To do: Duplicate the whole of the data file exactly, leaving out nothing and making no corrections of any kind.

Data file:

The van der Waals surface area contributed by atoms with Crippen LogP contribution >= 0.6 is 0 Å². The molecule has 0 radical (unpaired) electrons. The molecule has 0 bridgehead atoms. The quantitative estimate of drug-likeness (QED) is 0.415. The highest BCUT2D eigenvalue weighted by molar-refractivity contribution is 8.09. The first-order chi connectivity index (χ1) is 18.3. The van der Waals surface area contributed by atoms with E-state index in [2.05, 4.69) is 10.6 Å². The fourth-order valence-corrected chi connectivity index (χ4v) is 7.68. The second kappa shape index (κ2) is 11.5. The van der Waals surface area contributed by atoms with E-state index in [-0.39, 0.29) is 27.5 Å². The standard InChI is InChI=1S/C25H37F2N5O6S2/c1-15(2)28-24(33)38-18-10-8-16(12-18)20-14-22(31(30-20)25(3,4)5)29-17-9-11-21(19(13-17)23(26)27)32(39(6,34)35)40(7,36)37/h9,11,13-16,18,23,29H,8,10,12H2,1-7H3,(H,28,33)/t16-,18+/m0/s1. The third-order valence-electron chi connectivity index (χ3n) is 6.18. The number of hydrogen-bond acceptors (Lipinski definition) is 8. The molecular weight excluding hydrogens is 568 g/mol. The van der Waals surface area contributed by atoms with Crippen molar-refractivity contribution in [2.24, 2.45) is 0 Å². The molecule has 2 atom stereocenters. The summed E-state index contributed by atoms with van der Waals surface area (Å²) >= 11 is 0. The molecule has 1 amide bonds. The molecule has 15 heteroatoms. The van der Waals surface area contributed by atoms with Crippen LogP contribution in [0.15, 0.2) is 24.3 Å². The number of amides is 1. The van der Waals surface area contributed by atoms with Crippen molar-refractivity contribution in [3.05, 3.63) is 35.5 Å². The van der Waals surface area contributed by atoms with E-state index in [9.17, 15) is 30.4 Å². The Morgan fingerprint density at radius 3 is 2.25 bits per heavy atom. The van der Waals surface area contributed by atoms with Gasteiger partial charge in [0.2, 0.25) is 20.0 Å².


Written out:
The van der Waals surface area contributed by atoms with Crippen LogP contribution >= 0.6 is 0 Å². The molecule has 0 radical (unpaired) electrons. The molecule has 0 bridgehead atoms. The quantitative estimate of drug-likeness (QED) is 0.415. The highest BCUT2D eigenvalue weighted by molar-refractivity contribution is 8.09. The first-order chi connectivity index (χ1) is 18.3. The van der Waals surface area contributed by atoms with E-state index in [2.05, 4.69) is 10.6 Å². The fourth-order valence-corrected chi connectivity index (χ4v) is 7.68. The second kappa shape index (κ2) is 11.5. The van der Waals surface area contributed by atoms with E-state index in [-0.39, 0.29) is 27.5 Å². The standard InChI is InChI=1S/C25H37F2N5O6S2/c1-15(2)28-24(33)38-18-10-8-16(12-18)20-14-22(31(30-20)25(3,4)5)29-17-9-11-21(19(13-17)23(26)27)32(39(6,34)35)40(7,36)37/h9,11,13-16,18,23,29H,8,10,12H2,1-7H3,(H,28,33)/t16-,18+/m0/s1. The third-order valence-electron chi connectivity index (χ3n) is 6.18. The number of hydrogen-bond acceptors (Lipinski definition) is 8. The molecular weight excluding hydrogens is 568 g/mol. The van der Waals surface area contributed by atoms with Crippen molar-refractivity contribution in [2.24, 2.45) is 0 Å². The molecule has 2 atom stereocenters. The summed E-state index contributed by atoms with van der Waals surface area (Å²) >= 11 is 0. The molecule has 1 amide bonds. The molecule has 15 heteroatoms. The van der Waals surface area contributed by atoms with Crippen LogP contribution in [0.15, 0.2) is 24.3 Å². The number of amides is 1. The van der Waals surface area contributed by atoms with Crippen molar-refractivity contribution in [3.05, 3.63) is 35.5 Å². The van der Waals surface area contributed by atoms with E-state index in [9.17, 15) is 30.4 Å². The Morgan fingerprint density at radius 3 is 2.25 bits per heavy atom. The van der Waals surface area contributed by atoms with Gasteiger partial charge in [0.2, 0.25) is 20.0 Å².